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Gray whale populations decline off the West Coast

Dan Meyers

Whale watchers on the West Coast may experience a disappointing turnout due to a dwindling gray whale population in the Pacific Ocean.

The National Oceanic and Atmospheric Administration credits this decline to a variety of potential ecological influences.

These influences include low birth rate, lack of food, and killer whale predation, though the agency reports there are a number of factors they are still working to understand.

National Oceanic and Atmospheric Administration Public Affairs Officer Michael Milstein says the examination of stranded whales could provide more insight into some key causes.

“So they’re taking samples of tissue and then that goes to the lab,” said Milstein. “So that may give us some clues too, about whether disease could be a factor in these whales or something else that isn’t obvious.”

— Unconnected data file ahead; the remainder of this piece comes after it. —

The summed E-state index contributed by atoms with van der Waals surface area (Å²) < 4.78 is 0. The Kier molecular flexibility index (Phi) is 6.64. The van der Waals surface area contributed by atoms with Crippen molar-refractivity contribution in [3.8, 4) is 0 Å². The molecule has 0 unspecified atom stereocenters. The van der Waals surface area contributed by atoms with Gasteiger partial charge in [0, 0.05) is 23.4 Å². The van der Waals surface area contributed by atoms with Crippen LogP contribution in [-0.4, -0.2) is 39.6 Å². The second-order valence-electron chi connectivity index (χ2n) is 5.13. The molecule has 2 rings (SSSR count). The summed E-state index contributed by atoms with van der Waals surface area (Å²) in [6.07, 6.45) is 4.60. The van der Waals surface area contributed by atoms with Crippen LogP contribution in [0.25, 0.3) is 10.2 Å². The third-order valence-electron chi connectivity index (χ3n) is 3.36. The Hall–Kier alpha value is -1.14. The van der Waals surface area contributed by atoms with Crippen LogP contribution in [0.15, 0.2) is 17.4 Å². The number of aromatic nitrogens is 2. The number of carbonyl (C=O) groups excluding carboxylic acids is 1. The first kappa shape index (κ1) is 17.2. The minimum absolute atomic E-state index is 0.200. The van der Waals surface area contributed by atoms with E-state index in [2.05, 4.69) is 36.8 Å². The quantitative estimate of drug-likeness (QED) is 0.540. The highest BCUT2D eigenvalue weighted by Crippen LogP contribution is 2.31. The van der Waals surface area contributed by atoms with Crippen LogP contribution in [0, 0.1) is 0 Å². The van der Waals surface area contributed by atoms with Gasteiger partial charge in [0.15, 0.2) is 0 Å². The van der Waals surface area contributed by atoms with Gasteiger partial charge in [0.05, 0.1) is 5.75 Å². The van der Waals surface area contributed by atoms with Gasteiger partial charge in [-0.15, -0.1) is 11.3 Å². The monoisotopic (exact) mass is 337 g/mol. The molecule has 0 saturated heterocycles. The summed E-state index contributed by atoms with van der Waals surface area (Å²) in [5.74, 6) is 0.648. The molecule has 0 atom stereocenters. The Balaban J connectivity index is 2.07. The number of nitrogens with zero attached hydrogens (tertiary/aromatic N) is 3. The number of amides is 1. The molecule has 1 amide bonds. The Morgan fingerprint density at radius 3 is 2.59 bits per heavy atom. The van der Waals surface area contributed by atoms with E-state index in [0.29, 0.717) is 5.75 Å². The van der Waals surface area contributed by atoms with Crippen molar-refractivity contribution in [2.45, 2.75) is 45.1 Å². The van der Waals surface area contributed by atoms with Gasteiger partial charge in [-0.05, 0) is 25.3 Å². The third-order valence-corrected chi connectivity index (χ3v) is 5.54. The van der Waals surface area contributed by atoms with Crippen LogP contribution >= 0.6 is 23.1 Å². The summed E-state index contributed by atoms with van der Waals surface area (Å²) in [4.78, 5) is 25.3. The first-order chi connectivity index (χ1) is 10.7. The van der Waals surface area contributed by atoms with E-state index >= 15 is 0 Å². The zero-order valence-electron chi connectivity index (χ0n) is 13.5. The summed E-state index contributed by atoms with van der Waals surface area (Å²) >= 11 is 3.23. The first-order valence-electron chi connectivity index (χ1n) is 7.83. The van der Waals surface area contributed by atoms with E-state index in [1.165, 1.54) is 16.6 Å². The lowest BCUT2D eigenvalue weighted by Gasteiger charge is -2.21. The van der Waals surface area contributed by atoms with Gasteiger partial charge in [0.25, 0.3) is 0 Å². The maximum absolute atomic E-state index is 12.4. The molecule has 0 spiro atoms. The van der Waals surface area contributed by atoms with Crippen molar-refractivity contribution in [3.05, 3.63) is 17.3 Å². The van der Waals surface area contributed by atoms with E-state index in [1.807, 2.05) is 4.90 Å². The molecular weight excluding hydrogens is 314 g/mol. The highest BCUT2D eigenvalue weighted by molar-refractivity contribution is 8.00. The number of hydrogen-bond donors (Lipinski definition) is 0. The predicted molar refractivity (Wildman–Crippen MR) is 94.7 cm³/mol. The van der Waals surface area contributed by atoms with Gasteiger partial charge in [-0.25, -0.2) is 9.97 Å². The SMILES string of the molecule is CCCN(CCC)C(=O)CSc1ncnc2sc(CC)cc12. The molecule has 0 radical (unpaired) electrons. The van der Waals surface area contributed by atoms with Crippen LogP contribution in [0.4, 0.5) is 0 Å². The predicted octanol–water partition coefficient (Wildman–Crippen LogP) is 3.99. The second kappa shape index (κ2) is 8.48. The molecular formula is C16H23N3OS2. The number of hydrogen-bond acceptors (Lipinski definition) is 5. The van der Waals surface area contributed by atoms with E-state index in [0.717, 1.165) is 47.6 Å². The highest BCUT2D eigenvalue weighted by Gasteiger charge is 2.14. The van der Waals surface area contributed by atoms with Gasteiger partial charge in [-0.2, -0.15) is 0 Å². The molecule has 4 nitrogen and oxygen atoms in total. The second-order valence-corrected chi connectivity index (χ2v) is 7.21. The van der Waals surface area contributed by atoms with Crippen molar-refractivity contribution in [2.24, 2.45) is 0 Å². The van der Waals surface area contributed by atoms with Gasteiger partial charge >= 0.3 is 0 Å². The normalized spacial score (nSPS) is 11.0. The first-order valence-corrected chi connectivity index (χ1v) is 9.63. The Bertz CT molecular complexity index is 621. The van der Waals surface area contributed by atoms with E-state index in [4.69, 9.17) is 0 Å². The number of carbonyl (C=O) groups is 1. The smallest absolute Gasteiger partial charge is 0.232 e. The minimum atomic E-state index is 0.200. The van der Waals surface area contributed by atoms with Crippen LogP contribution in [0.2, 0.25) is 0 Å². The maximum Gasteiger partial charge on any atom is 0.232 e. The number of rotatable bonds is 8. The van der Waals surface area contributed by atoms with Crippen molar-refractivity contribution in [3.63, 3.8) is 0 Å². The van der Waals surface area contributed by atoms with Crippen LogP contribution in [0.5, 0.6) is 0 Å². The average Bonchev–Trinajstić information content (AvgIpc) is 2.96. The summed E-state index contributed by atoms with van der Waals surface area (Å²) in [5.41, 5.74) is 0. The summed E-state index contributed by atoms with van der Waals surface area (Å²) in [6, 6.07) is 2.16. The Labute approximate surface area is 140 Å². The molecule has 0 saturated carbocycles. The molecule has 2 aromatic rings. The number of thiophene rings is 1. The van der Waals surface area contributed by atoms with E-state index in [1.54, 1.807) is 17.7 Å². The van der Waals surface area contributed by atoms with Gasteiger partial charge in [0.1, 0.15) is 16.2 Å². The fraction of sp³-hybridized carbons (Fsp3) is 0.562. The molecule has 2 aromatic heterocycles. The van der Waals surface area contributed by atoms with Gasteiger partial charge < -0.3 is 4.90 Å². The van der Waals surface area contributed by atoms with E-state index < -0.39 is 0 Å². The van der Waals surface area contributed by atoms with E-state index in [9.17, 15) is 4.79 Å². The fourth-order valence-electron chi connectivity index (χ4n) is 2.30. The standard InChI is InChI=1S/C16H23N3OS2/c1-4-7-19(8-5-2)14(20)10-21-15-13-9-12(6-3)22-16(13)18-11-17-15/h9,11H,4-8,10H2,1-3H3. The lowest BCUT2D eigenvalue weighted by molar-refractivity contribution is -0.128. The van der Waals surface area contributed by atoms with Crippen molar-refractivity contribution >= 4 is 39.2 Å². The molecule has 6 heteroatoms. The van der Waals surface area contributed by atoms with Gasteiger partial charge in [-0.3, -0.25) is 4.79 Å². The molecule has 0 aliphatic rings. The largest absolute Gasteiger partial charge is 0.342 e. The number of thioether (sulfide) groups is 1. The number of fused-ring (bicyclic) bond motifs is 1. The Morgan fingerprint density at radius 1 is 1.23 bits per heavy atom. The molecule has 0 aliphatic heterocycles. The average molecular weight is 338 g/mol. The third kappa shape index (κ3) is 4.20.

People who come across a stranded whale should immediately contact the West Coast Marine Mammal stranding network at 866-767-6114.

Jasmine Lewin was a freelance reporter in 2022 and 2023. Originally from Portland, Oregon, Lewin wrote for the University of Oregon quarterly magazine Ethos before graduating with a bachelor’s degree in journalism.
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